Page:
How to Spread Tech Across America
(Bloomberg Opinion) -- As a few technology hubs and big cities leave much of the country in the dust, towns and urban areas across the U.S. are emptying out and falling into decay. Simply helping people in the left-behind regions move isn't a satisfactory solution; flourishing cities are often unwilling or unable to accommodate large influxes of new residents, and half-empty towns can’t sustain themselves with a shrunken tax base. Instead, the government needs to do something to revive struggling regions.
In recent years, some thinkers have pushed the idea of using research and development spending to encourage industrial clustering. Evidence strongly shows that government-backed R&D is good for businesses. So why not just direct that spending toward areas that need new business the most? That was the idea put forward by Massachusetts Institute of Technology economists Jonathan Gruber and Simon Johnson in their recent book, “Jump-Starting America: How Breakthrough Science Can Revive Economic Growth and the American Dream.” They suggest spending $100 billion a year to create a string of new research parks, along the lines of Singapore’s Biopolis, in economically declining regions with strong human resources.
Now Robert Atkinson, Mark Muro and Jacob Whiton, researchers at the Brookings Institution, have a new plan that would do something similar on a smaller scale. They would spend $100 billion over a decade to create eight to 10 regional technology clusters. These clusters would be chosen by a competitive application process. In addition to $700 million of annual research spending, each lucky city would get grants for worker training, incentives for business investment, infrastructure, tax breaks and so on. The research money would be given to local universities and distributed by the National Science Foundation.
Both of these plans have much to recommend them. Either one would raise U.S. growth, strengthen scientific and technological leadership, and help the places that received the investment. But both could be improved upon.
The MIT plan, which is 10 times bigger than the Brookings proposal, has the advantage of size. Historical rates of R&D spending suggest that the U.S. could sustain and make good use of such a large expenditure. But it has two potential weaknesses.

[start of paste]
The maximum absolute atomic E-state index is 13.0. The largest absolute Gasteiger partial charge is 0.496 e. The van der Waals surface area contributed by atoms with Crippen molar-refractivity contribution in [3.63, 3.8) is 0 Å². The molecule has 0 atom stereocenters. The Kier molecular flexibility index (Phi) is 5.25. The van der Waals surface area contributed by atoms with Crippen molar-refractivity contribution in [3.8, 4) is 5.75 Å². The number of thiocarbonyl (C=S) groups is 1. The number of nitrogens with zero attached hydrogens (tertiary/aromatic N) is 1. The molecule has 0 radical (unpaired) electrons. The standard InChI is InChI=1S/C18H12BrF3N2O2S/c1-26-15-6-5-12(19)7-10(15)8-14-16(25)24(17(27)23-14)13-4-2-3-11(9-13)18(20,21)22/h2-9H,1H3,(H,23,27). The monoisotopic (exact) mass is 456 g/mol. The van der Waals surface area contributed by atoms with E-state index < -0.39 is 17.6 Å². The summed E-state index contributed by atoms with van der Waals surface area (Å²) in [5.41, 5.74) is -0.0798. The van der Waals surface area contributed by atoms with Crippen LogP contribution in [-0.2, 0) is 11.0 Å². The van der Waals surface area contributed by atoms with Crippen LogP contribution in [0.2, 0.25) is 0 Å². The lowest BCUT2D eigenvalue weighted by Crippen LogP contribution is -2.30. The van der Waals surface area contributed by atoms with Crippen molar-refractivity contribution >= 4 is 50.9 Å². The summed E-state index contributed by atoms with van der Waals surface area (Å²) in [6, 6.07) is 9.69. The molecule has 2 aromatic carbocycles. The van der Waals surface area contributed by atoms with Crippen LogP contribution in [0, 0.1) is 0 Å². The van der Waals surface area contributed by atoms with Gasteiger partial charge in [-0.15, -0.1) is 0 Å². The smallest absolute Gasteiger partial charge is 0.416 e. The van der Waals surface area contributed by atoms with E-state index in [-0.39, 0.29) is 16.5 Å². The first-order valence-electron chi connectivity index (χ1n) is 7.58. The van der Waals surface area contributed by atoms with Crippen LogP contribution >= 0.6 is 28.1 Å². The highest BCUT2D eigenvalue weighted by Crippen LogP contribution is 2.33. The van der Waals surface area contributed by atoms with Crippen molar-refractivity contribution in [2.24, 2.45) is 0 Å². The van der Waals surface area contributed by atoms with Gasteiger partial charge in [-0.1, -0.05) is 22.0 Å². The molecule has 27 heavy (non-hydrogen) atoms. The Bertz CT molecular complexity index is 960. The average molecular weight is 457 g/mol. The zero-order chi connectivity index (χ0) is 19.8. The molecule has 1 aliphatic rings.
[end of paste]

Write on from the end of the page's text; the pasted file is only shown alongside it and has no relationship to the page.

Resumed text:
First, picking specific research fields for specific towns is a risky strategy. Declaring that, say, Buffalo, New York, will now be the center of synthetic biology research runs the risk that San Diego, Minneapolis or Boston is better equipped for that role. The repeated failure of governments to create rivals to Silicon Valley in the information-technology industry is a cautionary tale here.
The second problem is the focus on research parks. Evidence from the U.K. suggests that companies located in research parks earn relatively small returns, while a study of Malaysia’s parks concludes that knowledge transfer to businesses is limited. It may be that technology parks serve as a mediocre substitute for research universities in developing countries. Simply putting researchers and business people in close proximity may not accomplish much without some mechanism for producing regular interaction and informal exchange of ideas between them. Furthermore, building new technology parks from scratch runs the risk of creating hugely expensive white elephants that will be seized upon by political opponents of the spending, much as the failure of Solyndra was used to discredit government loans to clean-energy companies.
A better strategy is to simply spend research dollars through universities, as the Brookings plan would do. Evidence shows that universities revive local economies primarily through their research activities, which attract skilled workers to an area. Universities also have systems in place for facilitating tacit exchange of knowledge through seminars, networking events and casual social interactions among researchers. Most importantly, universities already exist in every region of the country; all that would be necessary would be to direct research grants at second-tier universities to bring them up to the first rank. Instead of the government picking what field of research a city would focus on, universities would be able to choose their own specializations based on existing competencies, as Carnegie Mellon University did with robotics in Pittsburgh or the University of California-San Diego did with biotechnology.
The Brookings plan has its own shortcomings, however. First, the amount of money isn't nearly enough. Second, like the MIT plan, it focuses on creating only a handful of new technology hubs. This would be good for the national economy but might fall short as a policy for spreading economic activity more equitably throughout the country. To really spread economic activity around, it needs to go to more than just a few new destinations.
Instead, new research spending should be on the order of the $100 billion a year that MIT's Gruber and Johnson propose and needs to go to a large number of existing universities in stagnant or declining regions of the country. A new government agency could also help coordinate federal research funding with state and local development efforts. A new research-based local industrial policy can succeed if it builds off of existing institutions and doesn’t put all its eggs in a few baskets.
This column does not necessarily reflect the opinion of the editorial board or Bloomberg LP and its owners.
Noah Smith is a Bloomberg Opinion columnist. He was an assistant professor of finance at Stony Brook University, and he blogs at Noahpinion.
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